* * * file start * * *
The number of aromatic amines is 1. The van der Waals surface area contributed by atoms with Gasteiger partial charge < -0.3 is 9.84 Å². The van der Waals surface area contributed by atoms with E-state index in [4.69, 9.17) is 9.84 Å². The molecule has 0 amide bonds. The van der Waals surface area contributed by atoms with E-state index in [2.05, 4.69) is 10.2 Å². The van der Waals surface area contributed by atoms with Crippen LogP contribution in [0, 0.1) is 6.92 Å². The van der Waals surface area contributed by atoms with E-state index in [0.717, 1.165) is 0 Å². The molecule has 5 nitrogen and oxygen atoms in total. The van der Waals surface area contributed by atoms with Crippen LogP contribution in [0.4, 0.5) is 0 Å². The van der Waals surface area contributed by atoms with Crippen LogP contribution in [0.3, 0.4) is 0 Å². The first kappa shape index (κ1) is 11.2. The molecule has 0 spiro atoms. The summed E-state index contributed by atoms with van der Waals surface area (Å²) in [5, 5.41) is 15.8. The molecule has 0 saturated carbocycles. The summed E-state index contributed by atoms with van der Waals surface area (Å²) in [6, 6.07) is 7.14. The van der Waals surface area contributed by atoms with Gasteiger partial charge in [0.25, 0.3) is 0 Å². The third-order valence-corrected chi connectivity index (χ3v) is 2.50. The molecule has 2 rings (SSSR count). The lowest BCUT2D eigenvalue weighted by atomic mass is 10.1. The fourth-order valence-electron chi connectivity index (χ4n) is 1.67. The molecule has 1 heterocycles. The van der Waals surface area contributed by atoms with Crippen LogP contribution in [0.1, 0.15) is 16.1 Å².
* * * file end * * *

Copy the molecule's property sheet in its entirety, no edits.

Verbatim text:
The number of aromatic amines is 1. The van der Waals surface area contributed by atoms with Gasteiger partial charge < -0.3 is 9.84 Å². The van der Waals surface area contributed by atoms with E-state index in [4.69, 9.17) is 9.84 Å². The molecule has 0 amide bonds. The van der Waals surface area contributed by atoms with E-state index in [2.05, 4.69) is 10.2 Å². The van der Waals surface area contributed by atoms with Crippen LogP contribution in [0, 0.1) is 6.92 Å². The van der Waals surface area contributed by atoms with E-state index in [0.717, 1.165) is 0 Å². The molecule has 5 nitrogen and oxygen atoms in total. The van der Waals surface area contributed by atoms with Crippen LogP contribution in [0.4, 0.5) is 0 Å². The van der Waals surface area contributed by atoms with Crippen LogP contribution in [0.3, 0.4) is 0 Å². The first kappa shape index (κ1) is 11.2. The molecule has 0 spiro atoms. The summed E-state index contributed by atoms with van der Waals surface area (Å²) in [5, 5.41) is 15.8. The molecule has 0 saturated carbocycles. The summed E-state index contributed by atoms with van der Waals surface area (Å²) in [6, 6.07) is 7.14. The van der Waals surface area contributed by atoms with Gasteiger partial charge in [0.25, 0.3) is 0 Å². The third-order valence-corrected chi connectivity index (χ3v) is 2.50. The molecule has 2 rings (SSSR count). The lowest BCUT2D eigenvalue weighted by atomic mass is 10.1. The fourth-order valence-electron chi connectivity index (χ4n) is 1.67. The molecule has 1 heterocycles. The van der Waals surface area contributed by atoms with Crippen LogP contribution in [0.1, 0.15) is 16.1 Å².